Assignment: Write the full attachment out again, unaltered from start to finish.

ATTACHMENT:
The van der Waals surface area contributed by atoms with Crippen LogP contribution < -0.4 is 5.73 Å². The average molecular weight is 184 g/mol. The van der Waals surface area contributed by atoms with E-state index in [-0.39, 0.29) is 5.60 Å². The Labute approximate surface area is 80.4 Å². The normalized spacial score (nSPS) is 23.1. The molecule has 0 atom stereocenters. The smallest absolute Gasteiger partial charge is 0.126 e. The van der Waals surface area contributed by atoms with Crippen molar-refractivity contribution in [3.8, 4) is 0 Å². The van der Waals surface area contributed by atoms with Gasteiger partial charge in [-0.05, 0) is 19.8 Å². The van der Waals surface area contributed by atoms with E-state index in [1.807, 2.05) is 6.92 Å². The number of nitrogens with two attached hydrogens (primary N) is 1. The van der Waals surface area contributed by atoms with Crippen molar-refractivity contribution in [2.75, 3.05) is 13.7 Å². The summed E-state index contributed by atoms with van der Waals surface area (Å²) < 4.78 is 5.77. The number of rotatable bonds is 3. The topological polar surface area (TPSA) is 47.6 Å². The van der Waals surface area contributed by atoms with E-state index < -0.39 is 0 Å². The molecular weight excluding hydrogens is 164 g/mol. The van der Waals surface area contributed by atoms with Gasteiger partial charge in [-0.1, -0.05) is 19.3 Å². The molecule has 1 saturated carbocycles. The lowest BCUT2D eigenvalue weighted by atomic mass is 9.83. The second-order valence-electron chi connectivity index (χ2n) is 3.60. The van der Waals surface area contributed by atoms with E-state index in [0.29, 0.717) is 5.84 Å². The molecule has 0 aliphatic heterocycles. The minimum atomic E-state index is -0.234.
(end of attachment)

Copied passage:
The van der Waals surface area contributed by atoms with Crippen LogP contribution < -0.4 is 5.73 Å². The average molecular weight is 184 g/mol. The van der Waals surface area contributed by atoms with E-state index in [-0.39, 0.29) is 5.60 Å². The Labute approximate surface area is 80.4 Å². The normalized spacial score (nSPS) is 23.1. The molecule has 0 atom stereocenters. The smallest absolute Gasteiger partial charge is 0.126 e. The van der Waals surface area contributed by atoms with Crippen molar-refractivity contribution in [3.8, 4) is 0 Å². The van der Waals surface area contributed by atoms with Gasteiger partial charge in [-0.05, 0) is 19.8 Å². The van der Waals surface area contributed by atoms with E-state index in [1.807, 2.05) is 6.92 Å². The number of nitrogens with two attached hydrogens (primary N) is 1. The van der Waals surface area contributed by atoms with Crippen molar-refractivity contribution in [2.75, 3.05) is 13.7 Å². The summed E-state index contributed by atoms with van der Waals surface area (Å²) < 4.78 is 5.77. The number of rotatable bonds is 3. The topological polar surface area (TPSA) is 47.6 Å². The van der Waals surface area contributed by atoms with E-state index < -0.39 is 0 Å². The molecular weight excluding hydrogens is 164 g/mol. The van der Waals surface area contributed by atoms with Gasteiger partial charge in [-0.1, -0.05) is 19.3 Å². The molecule has 1 saturated carbocycles. The lowest BCUT2D eigenvalue weighted by atomic mass is 9.83. The second-order valence-electron chi connectivity index (χ2n) is 3.60. The van der Waals surface area contributed by atoms with E-state index in [0.29, 0.717) is 5.84 Å². The molecule has 0 aliphatic heterocycles. The minimum atomic E-state index is -0.234.